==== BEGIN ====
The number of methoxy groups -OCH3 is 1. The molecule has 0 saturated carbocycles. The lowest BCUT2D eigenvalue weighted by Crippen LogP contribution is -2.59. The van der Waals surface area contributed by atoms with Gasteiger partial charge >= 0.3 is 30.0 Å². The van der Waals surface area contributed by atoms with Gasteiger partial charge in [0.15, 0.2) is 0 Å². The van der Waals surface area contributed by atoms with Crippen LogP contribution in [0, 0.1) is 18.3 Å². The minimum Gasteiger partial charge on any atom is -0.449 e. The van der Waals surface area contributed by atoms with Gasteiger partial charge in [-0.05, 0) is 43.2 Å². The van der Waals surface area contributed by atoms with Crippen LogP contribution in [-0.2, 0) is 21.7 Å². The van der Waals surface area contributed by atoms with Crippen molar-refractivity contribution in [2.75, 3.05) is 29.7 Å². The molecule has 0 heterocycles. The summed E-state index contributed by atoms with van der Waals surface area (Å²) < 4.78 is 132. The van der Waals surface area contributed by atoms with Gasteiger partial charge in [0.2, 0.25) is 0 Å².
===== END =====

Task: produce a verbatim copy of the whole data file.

The number of methoxy groups -OCH3 is 1. The molecule has 0 saturated carbocycles. The lowest BCUT2D eigenvalue weighted by Crippen LogP contribution is -2.59. The van der Waals surface area contributed by atoms with Gasteiger partial charge >= 0.3 is 30.0 Å². The van der Waals surface area contributed by atoms with Gasteiger partial charge in [0.15, 0.2) is 0 Å². The van der Waals surface area contributed by atoms with Crippen LogP contribution in [0, 0.1) is 18.3 Å². The minimum Gasteiger partial charge on any atom is -0.449 e. The van der Waals surface area contributed by atoms with Gasteiger partial charge in [-0.05, 0) is 43.2 Å². The van der Waals surface area contributed by atoms with Crippen LogP contribution in [-0.2, 0) is 21.7 Å². The van der Waals surface area contributed by atoms with Crippen molar-refractivity contribution in [2.75, 3.05) is 29.7 Å². The molecule has 0 heterocycles. The summed E-state index contributed by atoms with van der Waals surface area (Å²) < 4.78 is 132. The van der Waals surface area contributed by atoms with Gasteiger partial charge in [0.2, 0.25) is 0 Å².